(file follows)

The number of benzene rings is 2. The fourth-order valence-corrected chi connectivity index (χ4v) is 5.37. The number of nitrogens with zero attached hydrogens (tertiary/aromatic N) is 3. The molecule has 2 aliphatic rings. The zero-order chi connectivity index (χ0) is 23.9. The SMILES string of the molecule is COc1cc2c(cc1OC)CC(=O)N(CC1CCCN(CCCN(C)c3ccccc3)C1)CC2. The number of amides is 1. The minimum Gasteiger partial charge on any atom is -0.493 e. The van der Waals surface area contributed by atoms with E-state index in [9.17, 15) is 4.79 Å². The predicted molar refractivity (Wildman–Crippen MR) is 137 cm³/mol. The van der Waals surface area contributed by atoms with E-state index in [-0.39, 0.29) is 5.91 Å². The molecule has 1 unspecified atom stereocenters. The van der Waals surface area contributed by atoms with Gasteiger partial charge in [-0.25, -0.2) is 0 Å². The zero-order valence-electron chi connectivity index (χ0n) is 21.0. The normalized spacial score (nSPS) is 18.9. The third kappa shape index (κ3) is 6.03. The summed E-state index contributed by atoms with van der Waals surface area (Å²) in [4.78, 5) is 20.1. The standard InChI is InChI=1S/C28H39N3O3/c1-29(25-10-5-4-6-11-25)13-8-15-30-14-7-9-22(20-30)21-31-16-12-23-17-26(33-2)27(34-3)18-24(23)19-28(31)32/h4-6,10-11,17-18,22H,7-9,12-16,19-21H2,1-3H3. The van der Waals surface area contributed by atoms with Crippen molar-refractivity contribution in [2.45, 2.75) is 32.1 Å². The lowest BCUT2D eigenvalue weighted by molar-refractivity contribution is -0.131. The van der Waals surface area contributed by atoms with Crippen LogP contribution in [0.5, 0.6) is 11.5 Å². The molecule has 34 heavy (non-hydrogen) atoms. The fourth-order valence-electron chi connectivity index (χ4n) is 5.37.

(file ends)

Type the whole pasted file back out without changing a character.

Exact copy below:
The number of benzene rings is 2. The fourth-order valence-corrected chi connectivity index (χ4v) is 5.37. The number of nitrogens with zero attached hydrogens (tertiary/aromatic N) is 3. The molecule has 2 aliphatic rings. The zero-order chi connectivity index (χ0) is 23.9. The SMILES string of the molecule is COc1cc2c(cc1OC)CC(=O)N(CC1CCCN(CCCN(C)c3ccccc3)C1)CC2. The number of amides is 1. The minimum Gasteiger partial charge on any atom is -0.493 e. The van der Waals surface area contributed by atoms with E-state index in [9.17, 15) is 4.79 Å². The predicted molar refractivity (Wildman–Crippen MR) is 137 cm³/mol. The van der Waals surface area contributed by atoms with E-state index in [-0.39, 0.29) is 5.91 Å². The molecule has 1 unspecified atom stereocenters. The van der Waals surface area contributed by atoms with Gasteiger partial charge in [-0.25, -0.2) is 0 Å². The zero-order valence-electron chi connectivity index (χ0n) is 21.0. The normalized spacial score (nSPS) is 18.9. The third kappa shape index (κ3) is 6.03. The summed E-state index contributed by atoms with van der Waals surface area (Å²) in [4.78, 5) is 20.1. The standard InChI is InChI=1S/C28H39N3O3/c1-29(25-10-5-4-6-11-25)13-8-15-30-14-7-9-22(20-30)21-31-16-12-23-17-26(33-2)27(34-3)18-24(23)19-28(31)32/h4-6,10-11,17-18,22H,7-9,12-16,19-21H2,1-3H3. The van der Waals surface area contributed by atoms with Crippen molar-refractivity contribution in [2.45, 2.75) is 32.1 Å². The lowest BCUT2D eigenvalue weighted by molar-refractivity contribution is -0.131. The van der Waals surface area contributed by atoms with Crippen LogP contribution in [0.5, 0.6) is 11.5 Å². The molecule has 34 heavy (non-hydrogen) atoms. The fourth-order valence-electron chi connectivity index (χ4n) is 5.37.